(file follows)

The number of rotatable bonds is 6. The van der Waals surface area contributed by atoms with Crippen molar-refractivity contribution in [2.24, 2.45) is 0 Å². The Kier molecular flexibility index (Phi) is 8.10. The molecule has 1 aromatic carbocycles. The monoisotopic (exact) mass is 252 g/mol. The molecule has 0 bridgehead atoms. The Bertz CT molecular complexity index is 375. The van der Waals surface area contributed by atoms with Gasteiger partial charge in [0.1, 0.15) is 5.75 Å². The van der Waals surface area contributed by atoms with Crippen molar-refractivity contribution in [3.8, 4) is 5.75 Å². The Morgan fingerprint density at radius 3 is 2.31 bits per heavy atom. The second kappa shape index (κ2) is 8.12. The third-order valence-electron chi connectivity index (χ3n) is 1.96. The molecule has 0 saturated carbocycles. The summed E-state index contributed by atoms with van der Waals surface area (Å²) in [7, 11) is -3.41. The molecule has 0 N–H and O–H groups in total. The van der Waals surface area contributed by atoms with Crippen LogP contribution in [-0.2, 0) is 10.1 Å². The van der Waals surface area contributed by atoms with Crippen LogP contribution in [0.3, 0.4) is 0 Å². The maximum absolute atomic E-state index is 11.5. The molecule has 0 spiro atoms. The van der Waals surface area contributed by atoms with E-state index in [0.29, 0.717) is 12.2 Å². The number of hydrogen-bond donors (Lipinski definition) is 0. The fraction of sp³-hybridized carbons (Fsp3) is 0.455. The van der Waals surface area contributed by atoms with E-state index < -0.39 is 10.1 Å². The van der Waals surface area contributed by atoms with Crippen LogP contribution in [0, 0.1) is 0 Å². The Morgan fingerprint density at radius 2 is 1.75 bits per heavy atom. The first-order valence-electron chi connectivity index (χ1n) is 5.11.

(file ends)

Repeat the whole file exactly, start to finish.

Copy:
The number of rotatable bonds is 6. The van der Waals surface area contributed by atoms with Crippen molar-refractivity contribution in [2.24, 2.45) is 0 Å². The Kier molecular flexibility index (Phi) is 8.10. The molecule has 1 aromatic carbocycles. The monoisotopic (exact) mass is 252 g/mol. The molecule has 0 bridgehead atoms. The Bertz CT molecular complexity index is 375. The van der Waals surface area contributed by atoms with Gasteiger partial charge in [0.1, 0.15) is 5.75 Å². The van der Waals surface area contributed by atoms with Crippen molar-refractivity contribution in [3.8, 4) is 5.75 Å². The Morgan fingerprint density at radius 3 is 2.31 bits per heavy atom. The second kappa shape index (κ2) is 8.12. The third-order valence-electron chi connectivity index (χ3n) is 1.96. The molecule has 0 saturated carbocycles. The summed E-state index contributed by atoms with van der Waals surface area (Å²) in [7, 11) is -3.41. The molecule has 0 N–H and O–H groups in total. The van der Waals surface area contributed by atoms with Crippen LogP contribution in [-0.2, 0) is 10.1 Å². The van der Waals surface area contributed by atoms with Crippen LogP contribution in [0.3, 0.4) is 0 Å². The maximum absolute atomic E-state index is 11.5. The molecule has 0 spiro atoms. The van der Waals surface area contributed by atoms with E-state index in [0.29, 0.717) is 12.2 Å². The number of hydrogen-bond donors (Lipinski definition) is 0. The fraction of sp³-hybridized carbons (Fsp3) is 0.455. The van der Waals surface area contributed by atoms with E-state index < -0.39 is 10.1 Å². The van der Waals surface area contributed by atoms with Crippen LogP contribution in [0, 0.1) is 0 Å². The Morgan fingerprint density at radius 2 is 1.75 bits per heavy atom. The first-order valence-electron chi connectivity index (χ1n) is 5.11.